“The second point of business at frat court was to call out the systems of oppression that prevent us from reporting — they’re the ones that make us survivors,” she said. “Having fraternity brothers and other people in the community listen to survivors — it only allows them to bring a point of weakness in themselves into a point of power.”
In recent years, UNC fraternities have taken more steps to prevent sexual violence in Greek life, such as bystander intervention programs like One Act and sexual assault awareness programs like It’s On Us.
Aidan Misshula, president of UNC's Pi Kappa Alpha chapter, said he spoke with one of the rally’s organizers ahead of time, so many fraternity members had planned on listening to survivors’ stories. They were not sure whether to join the crowd until Bullins called them down.
“We really appreciated people coming up to share their trauma,” Misshula said. “We’re trying to take as many steps as possible as a house and as a Greek life in general to promote a culture of believing survivors and making sure that sexual assault doesn’t happen on this campus.”
Fraternity brothers weren’t the only men who showed up at the protest. Sophomore Deepak Venkatasubramanian said attending the rally was the least he could do to show support for survivors like Ford.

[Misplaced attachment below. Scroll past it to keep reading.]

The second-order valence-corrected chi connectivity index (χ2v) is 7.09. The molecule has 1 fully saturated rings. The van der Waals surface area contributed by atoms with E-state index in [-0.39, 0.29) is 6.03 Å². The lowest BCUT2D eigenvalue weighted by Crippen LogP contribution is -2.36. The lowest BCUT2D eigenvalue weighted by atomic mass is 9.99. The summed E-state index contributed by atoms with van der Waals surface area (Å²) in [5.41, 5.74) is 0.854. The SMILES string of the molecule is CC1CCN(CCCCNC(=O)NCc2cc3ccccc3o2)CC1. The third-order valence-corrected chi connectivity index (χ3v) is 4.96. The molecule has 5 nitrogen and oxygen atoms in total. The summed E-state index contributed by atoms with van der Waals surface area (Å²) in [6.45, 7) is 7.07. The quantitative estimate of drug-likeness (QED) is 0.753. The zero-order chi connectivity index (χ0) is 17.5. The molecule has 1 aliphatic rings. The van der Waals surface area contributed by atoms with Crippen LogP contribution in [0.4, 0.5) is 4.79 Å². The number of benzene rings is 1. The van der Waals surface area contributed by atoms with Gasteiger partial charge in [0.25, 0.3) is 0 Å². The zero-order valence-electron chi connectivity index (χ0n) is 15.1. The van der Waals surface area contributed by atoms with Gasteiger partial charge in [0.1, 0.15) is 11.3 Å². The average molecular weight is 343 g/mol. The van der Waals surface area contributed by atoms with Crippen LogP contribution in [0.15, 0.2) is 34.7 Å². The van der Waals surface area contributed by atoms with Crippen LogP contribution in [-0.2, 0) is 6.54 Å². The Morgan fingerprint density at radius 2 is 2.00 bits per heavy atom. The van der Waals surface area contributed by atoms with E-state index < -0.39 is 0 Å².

“I’ve had enough of boys and men making excuses, trying to discredit women who come out, trying to force them to stay quiet,” he said. “As a man, I think I need to be held accountable, to step up.”
As the rally continued, other groups on campus participated in activities for University Day, an annual celebration of UNC laying the cornerstone of Old East 225 years ago.
Inman said CFC held the rally during University Day to highlight UNC’s institutional suppression of sexual assault survivors. Earlier in the year, federal authorities found UNC to be in violation of Title IX by failing to respond to discrimination complaints and having staff who were inadequately trained to implement its own procedures.
Counter-protesters didn’t join the march to Fraternity Court. One of them, sophomore Gabby Derosier, said her stance is not against sexual assault survivors, but it’s against Democrats using Ford’s testimony as a political agenda to thwart Kavanaugh.
“Just because you’re pro-due process doesn’t mean you’re not pro-survivors and taking credence to sexual assault,” Derosier said. “I want sexual assault to be taken seriously, and I don’t want it to be sensationalized on the national stage. I think it was more of a political agenda rather than actually wanting justice for Dr. Ford.”
Junior Angel Boyd was one of those who shared her personal testimony at Fraternity Court. As a Black indigenous woman, she said she wanted to highlight at the rally how women of color often are more likely to experience sexual violence than white women.
Boyd said Kavanaugh’s appointment was another example of how institutions silence those who speak out.
“I wasn’t surprised, but it was very disheartening,” Boyd said. “That’s the culture — these old men clubs. It just goes to shows that survivors aren’t believed still.”